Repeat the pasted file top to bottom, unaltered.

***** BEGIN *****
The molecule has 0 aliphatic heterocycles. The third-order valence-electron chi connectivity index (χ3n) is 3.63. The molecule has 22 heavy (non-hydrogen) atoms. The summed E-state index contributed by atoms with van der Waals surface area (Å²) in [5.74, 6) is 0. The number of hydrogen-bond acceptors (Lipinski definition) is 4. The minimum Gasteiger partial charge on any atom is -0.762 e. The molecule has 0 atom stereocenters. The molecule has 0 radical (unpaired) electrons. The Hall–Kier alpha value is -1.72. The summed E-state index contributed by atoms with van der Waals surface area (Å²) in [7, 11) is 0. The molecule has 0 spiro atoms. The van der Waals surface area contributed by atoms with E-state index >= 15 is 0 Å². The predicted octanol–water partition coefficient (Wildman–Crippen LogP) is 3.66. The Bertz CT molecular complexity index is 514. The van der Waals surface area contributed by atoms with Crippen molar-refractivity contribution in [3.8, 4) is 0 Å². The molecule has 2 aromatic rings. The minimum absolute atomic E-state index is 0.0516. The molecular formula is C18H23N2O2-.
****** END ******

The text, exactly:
The molecule has 0 aliphatic heterocycles. The third-order valence-electron chi connectivity index (χ3n) is 3.63. The molecule has 22 heavy (non-hydrogen) atoms. The summed E-state index contributed by atoms with van der Waals surface area (Å²) in [5.74, 6) is 0. The number of hydrogen-bond acceptors (Lipinski definition) is 4. The minimum Gasteiger partial charge on any atom is -0.762 e. The molecule has 0 atom stereocenters. The molecule has 0 radical (unpaired) electrons. The Hall–Kier alpha value is -1.72. The summed E-state index contributed by atoms with van der Waals surface area (Å²) in [7, 11) is 0. The molecule has 0 spiro atoms. The van der Waals surface area contributed by atoms with E-state index >= 15 is 0 Å². The predicted octanol–water partition coefficient (Wildman–Crippen LogP) is 3.66. The Bertz CT molecular complexity index is 514. The van der Waals surface area contributed by atoms with Crippen molar-refractivity contribution in [3.8, 4) is 0 Å². The molecule has 2 aromatic rings. The minimum absolute atomic E-state index is 0.0516. The molecular formula is C18H23N2O2-.